A True Tall Tale

Douglas Hanson and Joseph Crowley
For Kim Bullock, size does matter - but not the way you're thinking! Kim Bullock is man and my double entendre exordium refers to his oenological bragging rights not the magnitude of his masculinity. For those of you frustrated with my predilection for sesquipedalian word play, please allow me to e'splain. 

You see this is a news story about a very rare bottle of wine that's wowing both the pros and the proletariat down on Wall Street. It seems an Australian  gentleman by the name of Kim Bullock has taken it upon himself to best the hitherto most bodacious bottle of spirits, a 4' 6'' tall bottle of California Cabernet Sauvignon from Beringer Vineyards, with a 6' 5'' tall bottle filled with the sumptuous nectar of Shiraz grapes from five fine vintners' vines from the land down under.

So what's this towering vessel of vino worth? Well let's break it down or perhaps it would be safer to say - let's add it up. The price of the label alone was $1,500. The price of the bottle was not revealed but I'd guesstimate that a German-made, one-off like that had to cost in the neighborhood of 10,0000 euros. The box used to safely fly the big bottle to the Big Apple and back (an $11,000 ticket, and that's as freight) cost $7,500! The stopper in the top, cut and hand carved from a Portuguese cork tree, cost another $3,500 (I pity the poor sommelier's assistant that has to pop that one without disturbing the sediment). And as for the luscious liquid within - the Albany-sized bottle, so named for it's owner's home town, holds the equivalent of almost 400 normal-sized bottles, adds another $8000 to $10,000. All told, not including incidentals, Mr. Bullock's out-of-pouch costs thus far are somewhere north of $50/60 grand!

All this, from a relatively small town liquor store owner, taking part in a Australian marketing campaign dubbed "G'day USA: Australian Week" Any chance Mr. Bullock's oversized advertising gimmick will pay off? Count on it! The Beringer Vineyards little 4.5-foot tall Maximus of Cabernet Sauvignon was sold by Sotheby's in '04 to a New Jersey buyer for over $55,000. And Mr. Bullock says he's already turned down an offer for $100,000 (must've been one of those overpaid capitalist Wall Street types).

So what's the moral of this true tall tale? Does size really matter? Is bigger always better? Are all records ment to be broken? Some will say yea and some will say nay to these questions of what's enough and when to say when. Me, I'm inclined to go along with David Hannum's (not P. T. Barnum's) wise words "There's a Sucker Born Every Minute" - so go ahead and build it bigger, there's always some fool with more cents than sense that'll buy it! 
For Kim Bullock, size does matter - but not the way you're thinking! Kim Bullock is man and my double entendre exordium refers to his oenological bragging rights not the magnitude of his masculinity. For those of you frustrated with my predilection for sesquipedalian word play, please allow me to e'splain.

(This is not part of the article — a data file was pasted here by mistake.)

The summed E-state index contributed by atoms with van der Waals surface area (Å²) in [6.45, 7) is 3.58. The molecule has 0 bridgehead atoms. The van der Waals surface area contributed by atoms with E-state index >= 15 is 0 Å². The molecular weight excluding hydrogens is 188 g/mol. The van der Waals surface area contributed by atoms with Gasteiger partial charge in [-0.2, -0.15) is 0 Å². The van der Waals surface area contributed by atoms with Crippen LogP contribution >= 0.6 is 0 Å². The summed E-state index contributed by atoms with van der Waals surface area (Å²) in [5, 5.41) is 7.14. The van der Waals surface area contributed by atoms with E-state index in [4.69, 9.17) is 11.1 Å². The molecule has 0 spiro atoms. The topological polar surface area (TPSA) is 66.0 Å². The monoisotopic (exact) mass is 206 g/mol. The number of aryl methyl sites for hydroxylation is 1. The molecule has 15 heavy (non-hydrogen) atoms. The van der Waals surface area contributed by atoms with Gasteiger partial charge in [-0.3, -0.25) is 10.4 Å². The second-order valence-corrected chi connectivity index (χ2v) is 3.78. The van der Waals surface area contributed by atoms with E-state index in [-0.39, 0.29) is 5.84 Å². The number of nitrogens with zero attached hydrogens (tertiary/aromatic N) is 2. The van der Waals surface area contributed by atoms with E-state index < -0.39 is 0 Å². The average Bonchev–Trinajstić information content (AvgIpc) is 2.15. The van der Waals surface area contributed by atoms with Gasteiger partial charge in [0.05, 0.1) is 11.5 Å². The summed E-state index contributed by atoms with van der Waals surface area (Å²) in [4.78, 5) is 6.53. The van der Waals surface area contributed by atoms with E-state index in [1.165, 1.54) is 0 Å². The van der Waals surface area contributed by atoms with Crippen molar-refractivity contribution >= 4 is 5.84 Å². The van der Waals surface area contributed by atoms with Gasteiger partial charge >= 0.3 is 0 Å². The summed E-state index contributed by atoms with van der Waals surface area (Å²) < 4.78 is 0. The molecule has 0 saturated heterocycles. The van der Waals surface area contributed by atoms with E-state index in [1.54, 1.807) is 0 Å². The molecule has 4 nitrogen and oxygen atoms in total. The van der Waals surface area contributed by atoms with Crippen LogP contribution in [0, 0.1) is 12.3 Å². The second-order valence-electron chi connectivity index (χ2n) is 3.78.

You see this is a news story about a very rare bottle of wine that's wowing both the pros and the proletariat down on Wall Street. It seems an Australian  gentleman by the name of Kim Bullock has taken it upon himself to best the hitherto most bodacious bottle of spirits, a 4' 6'' tall bottle of California Cabernet Sauvignon from Beringer Vineyards, with a 6' 5'' tall bottle filled with the sumptuous nectar of Shiraz grapes from five fine vintners' vines from the land down under.

So what's this towering vessel of vino worth? Well let's break it down or perhaps it would be safer to say - let's add it up. The price of the label alone was $1,500. The price of the bottle was not revealed but I'd guesstimate that a German-made, one-off like that had to cost in the neighborhood of 10,0000 euros. The box used to safely fly the big bottle to the Big Apple and back (an $11,000 ticket, and that's as freight) cost $7,500! The stopper in the top, cut and hand carved from a Portuguese cork tree, cost another $3,500 (I pity the poor sommelier's assistant that has to pop that one without disturbing the sediment). And as for the luscious liquid within - the Albany-sized bottle, so named for it's owner's home town, holds the equivalent of almost 400 normal-sized bottles, adds another $8000 to $10,000. All told, not including incidentals, Mr. Bullock's out-of-pouch costs thus far are somewhere north of $50/60 grand!

All this, from a relatively small town liquor store owner, taking part in a Australian marketing campaign dubbed "G'day USA: Australian Week" Any chance Mr. Bullock's oversized advertising gimmick will pay off? Count on it! The Beringer Vineyards little 4.5-foot tall Maximus of Cabernet Sauvignon was sold by Sotheby's in '04 to a New Jersey buyer for over $55,000. And Mr. Bullock says he's already turned down an offer for $100,000 (must've been one of those overpaid capitalist Wall Street types).

So what's the moral of this true tall tale? Does size really matter? Is bigger always better? Are all records ment to be broken? Some will say yea and some will say nay to these questions of what's enough and when to say when. Me, I'm inclined to go along with David Hannum's (not P. T. Barnum's) wise words "There's a Sucker Born Every Minute" - so go ahead and build it bigger, there's always some fool with more cents than sense that'll buy it!